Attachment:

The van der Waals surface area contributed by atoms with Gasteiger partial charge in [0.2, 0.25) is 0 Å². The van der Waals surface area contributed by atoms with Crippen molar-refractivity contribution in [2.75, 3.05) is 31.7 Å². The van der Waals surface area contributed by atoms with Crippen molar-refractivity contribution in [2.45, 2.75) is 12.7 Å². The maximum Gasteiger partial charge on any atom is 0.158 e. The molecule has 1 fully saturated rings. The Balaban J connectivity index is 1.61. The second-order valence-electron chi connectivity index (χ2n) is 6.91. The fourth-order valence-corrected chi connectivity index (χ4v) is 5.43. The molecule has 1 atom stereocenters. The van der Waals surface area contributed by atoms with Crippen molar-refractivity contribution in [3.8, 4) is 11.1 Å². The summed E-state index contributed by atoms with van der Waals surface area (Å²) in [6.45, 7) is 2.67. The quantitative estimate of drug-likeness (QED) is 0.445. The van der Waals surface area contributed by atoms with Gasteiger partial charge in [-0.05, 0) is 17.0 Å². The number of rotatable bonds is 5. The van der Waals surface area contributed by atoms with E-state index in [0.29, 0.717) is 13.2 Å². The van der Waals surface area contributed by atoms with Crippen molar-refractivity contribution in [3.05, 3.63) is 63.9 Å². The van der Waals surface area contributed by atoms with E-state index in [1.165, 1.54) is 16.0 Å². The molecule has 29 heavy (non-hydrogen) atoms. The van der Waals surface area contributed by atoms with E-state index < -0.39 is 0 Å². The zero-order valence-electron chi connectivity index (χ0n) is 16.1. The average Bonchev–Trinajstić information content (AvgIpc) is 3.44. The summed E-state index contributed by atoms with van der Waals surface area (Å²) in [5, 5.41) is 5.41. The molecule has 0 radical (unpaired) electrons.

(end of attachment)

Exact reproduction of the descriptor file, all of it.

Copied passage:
The van der Waals surface area contributed by atoms with Gasteiger partial charge in [0.2, 0.25) is 0 Å². The van der Waals surface area contributed by atoms with Crippen molar-refractivity contribution in [2.75, 3.05) is 31.7 Å². The van der Waals surface area contributed by atoms with Crippen molar-refractivity contribution in [2.45, 2.75) is 12.7 Å². The maximum Gasteiger partial charge on any atom is 0.158 e. The molecule has 1 fully saturated rings. The Balaban J connectivity index is 1.61. The second-order valence-electron chi connectivity index (χ2n) is 6.91. The fourth-order valence-corrected chi connectivity index (χ4v) is 5.43. The molecule has 1 atom stereocenters. The van der Waals surface area contributed by atoms with Crippen molar-refractivity contribution in [3.8, 4) is 11.1 Å². The summed E-state index contributed by atoms with van der Waals surface area (Å²) in [6.45, 7) is 2.67. The quantitative estimate of drug-likeness (QED) is 0.445. The van der Waals surface area contributed by atoms with Gasteiger partial charge in [-0.05, 0) is 17.0 Å². The number of rotatable bonds is 5. The van der Waals surface area contributed by atoms with E-state index in [0.29, 0.717) is 13.2 Å². The van der Waals surface area contributed by atoms with Crippen molar-refractivity contribution in [3.05, 3.63) is 63.9 Å². The van der Waals surface area contributed by atoms with E-state index in [1.165, 1.54) is 16.0 Å². The molecule has 29 heavy (non-hydrogen) atoms. The van der Waals surface area contributed by atoms with E-state index < -0.39 is 0 Å². The zero-order valence-electron chi connectivity index (χ0n) is 16.1. The average Bonchev–Trinajstić information content (AvgIpc) is 3.44. The summed E-state index contributed by atoms with van der Waals surface area (Å²) in [5, 5.41) is 5.41. The molecule has 0 radical (unpaired) electrons.